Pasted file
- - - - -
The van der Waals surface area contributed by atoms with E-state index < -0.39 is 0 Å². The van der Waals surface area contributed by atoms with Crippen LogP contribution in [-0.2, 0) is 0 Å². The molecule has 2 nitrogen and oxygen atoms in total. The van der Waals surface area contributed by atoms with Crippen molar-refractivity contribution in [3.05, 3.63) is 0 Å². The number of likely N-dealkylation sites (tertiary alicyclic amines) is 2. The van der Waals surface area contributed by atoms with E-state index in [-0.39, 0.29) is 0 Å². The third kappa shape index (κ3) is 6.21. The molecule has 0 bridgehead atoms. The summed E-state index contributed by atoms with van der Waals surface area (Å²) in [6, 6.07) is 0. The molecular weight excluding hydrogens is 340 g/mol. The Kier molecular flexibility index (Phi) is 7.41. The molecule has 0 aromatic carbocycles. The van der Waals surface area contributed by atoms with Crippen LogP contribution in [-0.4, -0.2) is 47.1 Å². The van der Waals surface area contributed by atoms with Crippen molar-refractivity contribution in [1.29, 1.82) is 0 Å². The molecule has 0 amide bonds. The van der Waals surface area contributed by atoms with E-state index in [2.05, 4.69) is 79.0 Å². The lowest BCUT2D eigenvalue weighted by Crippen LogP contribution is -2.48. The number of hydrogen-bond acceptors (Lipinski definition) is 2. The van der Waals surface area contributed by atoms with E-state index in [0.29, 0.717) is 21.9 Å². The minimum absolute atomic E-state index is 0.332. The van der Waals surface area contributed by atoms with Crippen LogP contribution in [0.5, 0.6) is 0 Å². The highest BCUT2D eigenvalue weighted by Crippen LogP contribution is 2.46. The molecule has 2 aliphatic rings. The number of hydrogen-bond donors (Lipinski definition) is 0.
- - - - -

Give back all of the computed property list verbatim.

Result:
The van der Waals surface area contributed by atoms with E-state index < -0.39 is 0 Å². The van der Waals surface area contributed by atoms with Crippen LogP contribution in [-0.2, 0) is 0 Å². The molecule has 2 nitrogen and oxygen atoms in total. The van der Waals surface area contributed by atoms with Crippen molar-refractivity contribution in [3.05, 3.63) is 0 Å². The number of likely N-dealkylation sites (tertiary alicyclic amines) is 2. The van der Waals surface area contributed by atoms with E-state index in [-0.39, 0.29) is 0 Å². The third kappa shape index (κ3) is 6.21. The molecule has 0 bridgehead atoms. The summed E-state index contributed by atoms with van der Waals surface area (Å²) in [6, 6.07) is 0. The molecular weight excluding hydrogens is 340 g/mol. The Kier molecular flexibility index (Phi) is 7.41. The molecule has 0 aromatic carbocycles. The van der Waals surface area contributed by atoms with Crippen LogP contribution in [-0.4, -0.2) is 47.1 Å². The van der Waals surface area contributed by atoms with Crippen molar-refractivity contribution in [1.29, 1.82) is 0 Å². The molecule has 0 amide bonds. The van der Waals surface area contributed by atoms with E-state index in [2.05, 4.69) is 79.0 Å². The lowest BCUT2D eigenvalue weighted by Crippen LogP contribution is -2.48. The number of hydrogen-bond acceptors (Lipinski definition) is 2. The van der Waals surface area contributed by atoms with E-state index in [0.29, 0.717) is 21.9 Å². The minimum absolute atomic E-state index is 0.332. The van der Waals surface area contributed by atoms with Crippen LogP contribution in [0.5, 0.6) is 0 Å². The highest BCUT2D eigenvalue weighted by Crippen LogP contribution is 2.46. The molecule has 2 aliphatic rings. The number of hydrogen-bond donors (Lipinski definition) is 0.